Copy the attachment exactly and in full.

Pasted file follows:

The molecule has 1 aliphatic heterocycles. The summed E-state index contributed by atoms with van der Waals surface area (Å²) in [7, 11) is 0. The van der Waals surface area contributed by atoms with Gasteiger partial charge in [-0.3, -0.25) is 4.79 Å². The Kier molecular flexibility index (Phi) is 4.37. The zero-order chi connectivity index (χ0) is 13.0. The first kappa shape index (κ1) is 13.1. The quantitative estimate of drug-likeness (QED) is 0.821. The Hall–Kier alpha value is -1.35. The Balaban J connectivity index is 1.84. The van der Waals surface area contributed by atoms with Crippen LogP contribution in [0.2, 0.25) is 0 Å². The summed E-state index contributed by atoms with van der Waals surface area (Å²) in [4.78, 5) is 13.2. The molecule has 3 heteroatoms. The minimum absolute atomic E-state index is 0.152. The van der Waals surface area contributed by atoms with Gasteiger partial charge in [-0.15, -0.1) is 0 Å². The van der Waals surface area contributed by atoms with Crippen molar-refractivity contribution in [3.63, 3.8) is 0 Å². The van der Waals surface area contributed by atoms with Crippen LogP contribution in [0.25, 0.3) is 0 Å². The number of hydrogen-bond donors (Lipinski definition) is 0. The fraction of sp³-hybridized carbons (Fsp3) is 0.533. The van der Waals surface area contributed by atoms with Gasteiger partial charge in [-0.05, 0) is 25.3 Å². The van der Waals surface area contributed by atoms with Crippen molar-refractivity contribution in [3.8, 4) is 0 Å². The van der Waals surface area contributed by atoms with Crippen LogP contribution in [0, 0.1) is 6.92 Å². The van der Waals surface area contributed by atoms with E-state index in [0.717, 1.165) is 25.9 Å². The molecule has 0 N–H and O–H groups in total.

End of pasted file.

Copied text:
The molecule has 1 aliphatic heterocycles. The summed E-state index contributed by atoms with van der Waals surface area (Å²) in [7, 11) is 0. The van der Waals surface area contributed by atoms with Gasteiger partial charge in [-0.3, -0.25) is 4.79 Å². The Kier molecular flexibility index (Phi) is 4.37. The zero-order chi connectivity index (χ0) is 13.0. The first kappa shape index (κ1) is 13.1. The quantitative estimate of drug-likeness (QED) is 0.821. The Hall–Kier alpha value is -1.35. The Balaban J connectivity index is 1.84. The van der Waals surface area contributed by atoms with Crippen LogP contribution in [0.2, 0.25) is 0 Å². The summed E-state index contributed by atoms with van der Waals surface area (Å²) in [4.78, 5) is 13.2. The molecule has 3 heteroatoms. The minimum absolute atomic E-state index is 0.152. The van der Waals surface area contributed by atoms with Gasteiger partial charge in [-0.15, -0.1) is 0 Å². The van der Waals surface area contributed by atoms with Crippen molar-refractivity contribution in [3.63, 3.8) is 0 Å². The van der Waals surface area contributed by atoms with Crippen LogP contribution in [0.25, 0.3) is 0 Å². The number of hydrogen-bond donors (Lipinski definition) is 0. The fraction of sp³-hybridized carbons (Fsp3) is 0.533. The van der Waals surface area contributed by atoms with Gasteiger partial charge in [-0.05, 0) is 25.3 Å². The van der Waals surface area contributed by atoms with Crippen molar-refractivity contribution in [3.8, 4) is 0 Å². The van der Waals surface area contributed by atoms with Crippen LogP contribution in [0, 0.1) is 6.92 Å². The van der Waals surface area contributed by atoms with E-state index in [0.717, 1.165) is 25.9 Å². The molecule has 0 N–H and O–H groups in total.